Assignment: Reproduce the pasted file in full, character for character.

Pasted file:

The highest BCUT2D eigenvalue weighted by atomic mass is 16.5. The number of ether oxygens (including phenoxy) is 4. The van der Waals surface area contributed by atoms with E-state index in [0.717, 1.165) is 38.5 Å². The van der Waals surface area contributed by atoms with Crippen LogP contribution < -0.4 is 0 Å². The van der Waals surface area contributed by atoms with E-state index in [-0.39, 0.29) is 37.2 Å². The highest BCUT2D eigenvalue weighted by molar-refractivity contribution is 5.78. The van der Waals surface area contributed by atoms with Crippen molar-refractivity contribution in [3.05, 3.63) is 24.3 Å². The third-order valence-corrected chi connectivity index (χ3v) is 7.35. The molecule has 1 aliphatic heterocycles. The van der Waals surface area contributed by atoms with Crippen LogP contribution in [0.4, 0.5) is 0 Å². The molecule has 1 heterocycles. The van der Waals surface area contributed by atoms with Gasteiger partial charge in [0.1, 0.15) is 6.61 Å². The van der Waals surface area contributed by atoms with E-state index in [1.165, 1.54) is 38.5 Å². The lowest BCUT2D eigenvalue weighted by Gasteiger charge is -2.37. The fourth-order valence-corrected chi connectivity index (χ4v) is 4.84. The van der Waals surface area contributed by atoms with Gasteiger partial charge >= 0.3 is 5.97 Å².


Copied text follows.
The highest BCUT2D eigenvalue weighted by atomic mass is 16.5. The number of ether oxygens (including phenoxy) is 4. The van der Waals surface area contributed by atoms with E-state index in [0.717, 1.165) is 38.5 Å². The van der Waals surface area contributed by atoms with Crippen LogP contribution < -0.4 is 0 Å². The van der Waals surface area contributed by atoms with E-state index in [-0.39, 0.29) is 37.2 Å². The highest BCUT2D eigenvalue weighted by molar-refractivity contribution is 5.78. The van der Waals surface area contributed by atoms with Crippen molar-refractivity contribution in [3.05, 3.63) is 24.3 Å². The third-order valence-corrected chi connectivity index (χ3v) is 7.35. The molecule has 1 aliphatic heterocycles. The van der Waals surface area contributed by atoms with Crippen LogP contribution in [0.4, 0.5) is 0 Å². The molecule has 1 heterocycles. The van der Waals surface area contributed by atoms with Gasteiger partial charge in [0.1, 0.15) is 6.61 Å². The van der Waals surface area contributed by atoms with E-state index in [1.165, 1.54) is 38.5 Å². The lowest BCUT2D eigenvalue weighted by Gasteiger charge is -2.37. The fourth-order valence-corrected chi connectivity index (χ4v) is 4.84. The van der Waals surface area contributed by atoms with Gasteiger partial charge >= 0.3 is 5.97 Å².